The martial arts present many challenges for the student. The student will find themselves facing a number of different fears as they progress in their learning. In our dojo, it starts on day one. Most people have some degree of fear of falling and hitting the ground. It’s instinctual. We fear that we’ll hurt ourselves… until we accept through progressions that one can learn to do it safely. Students also have to learn to make contact with their strikes so that they learn good targeting with their partners. There is a fear they could accidentally hurt someone. To keep things safe, we have students start hitting slowly and lightly, developing their control then increase the speed and power as they do so. As control increases and the student reaches the intermediate level, they are introduced to sparring. The unpredictable nature of sparring increases the stress of the training, leading to the influences of adrenaline. In this scenario, when students first start, they fear getting hit or hitting someone too hard, especially in the head area, even when the sparring is relatively relaxed and controlled. Continue reading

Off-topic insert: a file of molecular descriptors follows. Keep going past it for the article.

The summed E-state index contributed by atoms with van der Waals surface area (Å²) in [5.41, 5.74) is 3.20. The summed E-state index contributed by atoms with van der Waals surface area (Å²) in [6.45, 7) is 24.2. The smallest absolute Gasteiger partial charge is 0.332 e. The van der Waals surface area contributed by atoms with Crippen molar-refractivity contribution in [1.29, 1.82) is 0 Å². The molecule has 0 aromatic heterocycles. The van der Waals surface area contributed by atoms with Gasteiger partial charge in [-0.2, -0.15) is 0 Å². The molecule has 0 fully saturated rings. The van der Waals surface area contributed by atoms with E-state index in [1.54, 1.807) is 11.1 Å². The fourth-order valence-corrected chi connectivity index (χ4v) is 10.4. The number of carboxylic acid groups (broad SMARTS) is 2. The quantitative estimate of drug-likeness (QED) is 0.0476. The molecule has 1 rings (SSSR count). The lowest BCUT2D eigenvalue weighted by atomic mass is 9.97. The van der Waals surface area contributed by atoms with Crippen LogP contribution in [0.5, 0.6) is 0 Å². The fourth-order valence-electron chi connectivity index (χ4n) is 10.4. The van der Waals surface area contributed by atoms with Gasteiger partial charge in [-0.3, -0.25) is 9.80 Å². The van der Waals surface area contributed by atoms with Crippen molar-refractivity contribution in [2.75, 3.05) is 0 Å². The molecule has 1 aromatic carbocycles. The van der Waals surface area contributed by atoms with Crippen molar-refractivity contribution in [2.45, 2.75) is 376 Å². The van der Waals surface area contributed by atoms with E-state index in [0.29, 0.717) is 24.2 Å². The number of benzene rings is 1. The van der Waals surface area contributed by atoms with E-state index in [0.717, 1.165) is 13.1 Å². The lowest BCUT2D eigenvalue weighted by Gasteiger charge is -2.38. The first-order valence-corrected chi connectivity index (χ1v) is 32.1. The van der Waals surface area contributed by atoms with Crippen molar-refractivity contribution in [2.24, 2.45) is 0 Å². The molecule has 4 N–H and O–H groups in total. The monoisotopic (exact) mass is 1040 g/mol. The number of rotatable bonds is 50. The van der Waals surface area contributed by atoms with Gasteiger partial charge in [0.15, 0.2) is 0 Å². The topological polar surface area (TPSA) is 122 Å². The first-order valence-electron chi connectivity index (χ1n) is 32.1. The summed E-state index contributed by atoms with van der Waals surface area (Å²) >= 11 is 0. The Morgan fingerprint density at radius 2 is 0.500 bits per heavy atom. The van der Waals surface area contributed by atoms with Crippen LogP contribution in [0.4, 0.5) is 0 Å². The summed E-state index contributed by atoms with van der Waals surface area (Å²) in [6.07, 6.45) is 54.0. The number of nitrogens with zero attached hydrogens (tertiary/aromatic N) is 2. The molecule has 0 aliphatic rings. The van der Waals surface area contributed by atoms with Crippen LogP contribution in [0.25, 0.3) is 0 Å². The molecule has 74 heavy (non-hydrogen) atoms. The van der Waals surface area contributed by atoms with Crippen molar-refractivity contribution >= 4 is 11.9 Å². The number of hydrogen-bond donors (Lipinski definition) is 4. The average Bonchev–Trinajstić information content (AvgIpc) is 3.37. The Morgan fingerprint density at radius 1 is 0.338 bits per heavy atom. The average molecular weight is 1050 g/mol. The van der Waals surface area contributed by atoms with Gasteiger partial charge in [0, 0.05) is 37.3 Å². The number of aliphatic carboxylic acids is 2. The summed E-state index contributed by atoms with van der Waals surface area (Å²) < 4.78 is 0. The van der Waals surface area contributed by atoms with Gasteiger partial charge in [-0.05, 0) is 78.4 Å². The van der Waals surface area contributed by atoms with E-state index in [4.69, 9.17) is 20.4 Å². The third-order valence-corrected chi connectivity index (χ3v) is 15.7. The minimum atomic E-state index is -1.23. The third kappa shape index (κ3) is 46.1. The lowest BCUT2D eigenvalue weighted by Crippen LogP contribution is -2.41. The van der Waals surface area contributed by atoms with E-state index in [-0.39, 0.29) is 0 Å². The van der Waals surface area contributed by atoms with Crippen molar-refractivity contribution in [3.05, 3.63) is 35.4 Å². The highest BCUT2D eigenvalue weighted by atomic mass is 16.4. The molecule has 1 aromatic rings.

To live life to the fullest we have to take risks. The things that really give our lives meaning all involve some form of risk, whether it’s starting a business, getting married, or starting a martial art. Some risks, we are more comfortable with, whether it’s because of our personalities or our personal histories. Others types make you more anxious and fearful. Often times it is the risks that make us most uncomfortable that are the experiences that have the most potential to transform our lives. But for us to attain this, we have to feel the fear, move past it, then do that which causes the fear anyway. Here are a few ways to do just that.
1. Research. Whatever it is that you want to do that scares you, big or small, learn as much as you can about it. Read about it. Watch videos. Talk to people who do it. Let’s say you want to take up a new activity like a martial art, but you’re afraid of looking foolish. Put in the time to research schools so you find the best style, instructors and training atmosphere for your needs. When you find one that interests you, familiarize yourself with what they do. Get in touch with the instructor and ask questions that help ease your fears. Then, when you decide to give it a try, you’ll feel more comfortable going in. Becoming familiar helps alleviate fears, just as it does for the child who needs to be shown there is no monster under their bed before you turn out the lights at night.